Ukraine is a democracy based on a constitution.
The parts not brutally invaded and cruelly occupied by Russia, that is. The Ukrainian constitution was written in 1991 after the fall of the Soviet Union. And if John Hewko needs to refer to it, he can check his personal copy. Not many people keep the Ukrainian constitution at home — but then, Hewko helped get it written.
“My parents came to the United States after the Second World War,” he said. “My father in 1949, my mother in 1947. I grew up in a Ukrainian-American community in Detroit, and then Ohio.”
Hewko became a lawyer, went to work at Baker McKenzie, which sent him to open their office in Moscow in 1989. He grew up speaking Ukrainian, so it was a natural for him to head to Ukraine with the rush of Western expertise helping get that fledgling nation off on the right foot.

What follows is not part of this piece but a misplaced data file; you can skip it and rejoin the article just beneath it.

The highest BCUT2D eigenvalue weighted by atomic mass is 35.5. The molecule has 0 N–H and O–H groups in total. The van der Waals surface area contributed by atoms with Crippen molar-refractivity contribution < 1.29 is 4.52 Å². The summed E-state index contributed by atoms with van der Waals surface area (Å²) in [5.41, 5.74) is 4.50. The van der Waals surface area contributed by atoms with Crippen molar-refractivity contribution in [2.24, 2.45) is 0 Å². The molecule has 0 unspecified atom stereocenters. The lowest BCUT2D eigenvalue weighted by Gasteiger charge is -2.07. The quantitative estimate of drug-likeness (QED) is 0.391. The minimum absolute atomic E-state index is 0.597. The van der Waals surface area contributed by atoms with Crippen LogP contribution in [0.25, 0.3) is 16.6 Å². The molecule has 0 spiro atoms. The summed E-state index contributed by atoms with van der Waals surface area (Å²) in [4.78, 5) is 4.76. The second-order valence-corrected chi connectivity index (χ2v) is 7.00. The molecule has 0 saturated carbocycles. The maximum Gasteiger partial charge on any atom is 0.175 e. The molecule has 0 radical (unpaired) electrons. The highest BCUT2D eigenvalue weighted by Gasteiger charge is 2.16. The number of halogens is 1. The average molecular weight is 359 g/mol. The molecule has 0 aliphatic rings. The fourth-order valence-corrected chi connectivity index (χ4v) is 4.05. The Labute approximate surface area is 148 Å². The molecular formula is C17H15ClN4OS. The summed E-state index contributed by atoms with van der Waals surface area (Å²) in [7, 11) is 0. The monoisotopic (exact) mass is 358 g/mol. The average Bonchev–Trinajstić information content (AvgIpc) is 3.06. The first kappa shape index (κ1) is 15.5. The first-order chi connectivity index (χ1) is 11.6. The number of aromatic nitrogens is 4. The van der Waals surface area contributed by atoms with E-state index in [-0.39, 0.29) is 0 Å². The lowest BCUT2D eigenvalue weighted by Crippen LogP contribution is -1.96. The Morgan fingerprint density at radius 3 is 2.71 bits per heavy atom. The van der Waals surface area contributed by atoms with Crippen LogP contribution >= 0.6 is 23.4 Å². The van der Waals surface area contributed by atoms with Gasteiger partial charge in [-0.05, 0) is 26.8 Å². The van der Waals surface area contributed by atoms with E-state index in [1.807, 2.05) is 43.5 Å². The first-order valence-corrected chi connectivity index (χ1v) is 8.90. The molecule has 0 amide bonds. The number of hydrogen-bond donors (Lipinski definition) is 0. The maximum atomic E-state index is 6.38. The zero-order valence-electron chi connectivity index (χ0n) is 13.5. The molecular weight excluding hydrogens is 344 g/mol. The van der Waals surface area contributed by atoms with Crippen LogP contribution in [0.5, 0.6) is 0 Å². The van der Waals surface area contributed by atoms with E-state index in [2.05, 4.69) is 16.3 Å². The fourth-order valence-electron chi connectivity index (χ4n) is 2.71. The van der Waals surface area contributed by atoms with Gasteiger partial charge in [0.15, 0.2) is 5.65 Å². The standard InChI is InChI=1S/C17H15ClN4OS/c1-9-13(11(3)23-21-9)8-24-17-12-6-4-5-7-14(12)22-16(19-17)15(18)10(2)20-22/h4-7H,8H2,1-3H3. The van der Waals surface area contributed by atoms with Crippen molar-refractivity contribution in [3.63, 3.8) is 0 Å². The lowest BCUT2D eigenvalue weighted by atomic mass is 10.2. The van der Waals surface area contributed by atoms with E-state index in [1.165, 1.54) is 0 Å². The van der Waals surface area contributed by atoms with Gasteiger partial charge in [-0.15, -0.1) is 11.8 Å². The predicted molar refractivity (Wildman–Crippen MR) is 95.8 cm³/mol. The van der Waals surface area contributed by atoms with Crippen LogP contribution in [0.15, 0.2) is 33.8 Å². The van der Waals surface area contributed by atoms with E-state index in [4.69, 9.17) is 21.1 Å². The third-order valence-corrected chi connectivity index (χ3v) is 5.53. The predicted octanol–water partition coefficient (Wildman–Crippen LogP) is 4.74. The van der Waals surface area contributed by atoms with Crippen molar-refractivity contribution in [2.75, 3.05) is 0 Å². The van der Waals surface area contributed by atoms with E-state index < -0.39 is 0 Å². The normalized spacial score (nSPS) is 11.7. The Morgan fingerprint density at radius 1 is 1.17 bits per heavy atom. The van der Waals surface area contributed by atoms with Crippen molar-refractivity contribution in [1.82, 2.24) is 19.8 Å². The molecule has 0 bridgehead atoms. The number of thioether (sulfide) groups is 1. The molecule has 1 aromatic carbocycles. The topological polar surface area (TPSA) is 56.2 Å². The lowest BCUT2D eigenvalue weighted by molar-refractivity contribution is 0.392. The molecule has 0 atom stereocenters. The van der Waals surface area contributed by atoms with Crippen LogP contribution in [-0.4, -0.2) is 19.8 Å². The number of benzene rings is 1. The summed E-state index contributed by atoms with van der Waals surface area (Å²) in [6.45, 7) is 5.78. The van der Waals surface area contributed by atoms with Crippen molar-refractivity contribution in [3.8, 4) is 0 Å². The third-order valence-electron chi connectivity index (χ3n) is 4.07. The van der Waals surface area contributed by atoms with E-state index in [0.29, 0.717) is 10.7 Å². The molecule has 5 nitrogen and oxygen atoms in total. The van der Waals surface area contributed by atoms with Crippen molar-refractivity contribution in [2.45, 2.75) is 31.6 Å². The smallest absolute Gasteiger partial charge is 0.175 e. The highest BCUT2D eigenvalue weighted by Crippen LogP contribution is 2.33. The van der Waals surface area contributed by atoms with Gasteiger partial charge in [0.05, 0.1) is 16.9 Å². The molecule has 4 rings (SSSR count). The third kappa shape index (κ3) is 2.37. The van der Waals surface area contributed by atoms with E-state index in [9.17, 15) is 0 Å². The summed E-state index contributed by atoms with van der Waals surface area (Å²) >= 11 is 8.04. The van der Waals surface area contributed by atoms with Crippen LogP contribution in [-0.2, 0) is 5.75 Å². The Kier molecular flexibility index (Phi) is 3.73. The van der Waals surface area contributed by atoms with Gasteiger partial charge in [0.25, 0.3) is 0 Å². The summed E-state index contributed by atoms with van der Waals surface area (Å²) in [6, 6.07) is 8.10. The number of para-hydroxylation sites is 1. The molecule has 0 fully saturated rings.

“I took a leave of absence from the firm, moved to Ukraine in the spring of ’91, working as an adviser to parliament, overseeing this group of Western experts,” he said. “We put together the first working group drafting the Ukrainian constitution. We brought in Western constitutional experts, holed up in a hotel room for five days and hammered out the first draft.”
Hewko is again in a position to help his parents’ homeland, as general secretary and CEO of Rotary International, the 1.4-million-member service organization based in Evanston.
My experiences at Rotary meetings created the impression of an organization whose primary purpose is to attend luncheons, exchange business cards, and endure speeches. Hewko disabused me of this view right away.
“The more I’ve worked at Rotary, the more I’m in awe of what Rotarians do all over the world,” he said, citing their work to eradicate polio.
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